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News > Venezuela

Venezuela Rejects US Interference After Sunday’s Elections

  • A man exercises his right to vote in a polling place during the last elections of November 21, 2021, in Caracas (Venezuela).

    A man exercises his right to vote in a polling place during the last elections of November 21, 2021, in Caracas (Venezuela). | Photo: EFE/ Rayner Peña R

Published 22 November 2021

Venezuela rejected and urged the United States to respect International Law after the administration of Joe Biden relapsed this Monday in its interference against the country after Sunday's elections. 

"Enough of violating the UN (United Nations) Charter," said a message published on the Twitter platform by the Minister for Foreign Affairs, Felix Plasencia. 

In response to the pronouncement of the US Secretary of State, Antony Blinken, he added that in yesterday's mega-elections, the Venezuelan people reaffirmed their commitment to democracy. 

 Venezuela: CNE Gives Updated Results for 21N Mega-Elections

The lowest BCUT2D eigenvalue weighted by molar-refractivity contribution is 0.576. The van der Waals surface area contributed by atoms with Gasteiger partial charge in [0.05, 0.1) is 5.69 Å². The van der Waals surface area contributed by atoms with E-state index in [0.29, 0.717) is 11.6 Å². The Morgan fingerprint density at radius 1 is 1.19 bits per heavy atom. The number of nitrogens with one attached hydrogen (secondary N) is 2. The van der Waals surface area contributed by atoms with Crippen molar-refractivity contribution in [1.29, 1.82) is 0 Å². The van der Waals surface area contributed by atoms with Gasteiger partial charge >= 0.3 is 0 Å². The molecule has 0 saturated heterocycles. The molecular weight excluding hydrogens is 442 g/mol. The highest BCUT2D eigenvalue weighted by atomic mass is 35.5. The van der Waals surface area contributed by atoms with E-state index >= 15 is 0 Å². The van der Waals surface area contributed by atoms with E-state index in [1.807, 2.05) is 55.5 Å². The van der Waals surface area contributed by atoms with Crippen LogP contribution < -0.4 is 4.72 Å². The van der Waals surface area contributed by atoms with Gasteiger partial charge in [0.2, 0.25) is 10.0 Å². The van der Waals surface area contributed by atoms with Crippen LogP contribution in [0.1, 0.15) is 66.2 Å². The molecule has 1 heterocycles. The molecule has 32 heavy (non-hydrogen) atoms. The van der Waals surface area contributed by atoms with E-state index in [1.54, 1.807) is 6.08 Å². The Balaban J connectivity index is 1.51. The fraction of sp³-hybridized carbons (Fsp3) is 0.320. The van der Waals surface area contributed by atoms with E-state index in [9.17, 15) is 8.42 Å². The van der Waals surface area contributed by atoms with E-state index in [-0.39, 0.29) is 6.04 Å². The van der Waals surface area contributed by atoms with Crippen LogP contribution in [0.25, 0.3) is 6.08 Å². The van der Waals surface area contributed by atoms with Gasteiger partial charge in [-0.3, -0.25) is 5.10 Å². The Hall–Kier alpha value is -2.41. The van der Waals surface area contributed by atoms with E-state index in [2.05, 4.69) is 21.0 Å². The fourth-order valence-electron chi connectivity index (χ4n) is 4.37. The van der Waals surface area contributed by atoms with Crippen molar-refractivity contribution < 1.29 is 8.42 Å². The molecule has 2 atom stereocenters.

"The resounding applause is for the Venezuelan people who continue to reaffirm their commitment to democracy and their right to live in peace, despite the multiform aggression and violation of international law by the supremacist government of the United States," the foreign minister said. 

Earlier, Blinken pointed out that the opposition, in reference to the extremist sector of the opposition, is "harassed" and that there were "unfair conditions" in the elections of this November 21. 

"Opposition harassment, media censorship and other anti-democratic tactics ensured that the November 21 elections in Venezuela were neither free nor fair," he said. 

However, the U.S. official added that "we applaud the courageous opposition that participated despite (...) we urge the regime of (Nicolas) Maduro to respect democratic principles". 

Despite this statement, the process counted with the participation of at least 300 international delegates of observation, accompaniment and oversight, among them from the European Union (EU). 

In their preliminary conclusions, several of these groups announced that the process was transparent, fast, and provided confidence and guarantees to the population. 

According to the second report of the National Electoral Council (CNE), the participation was 42.26%.

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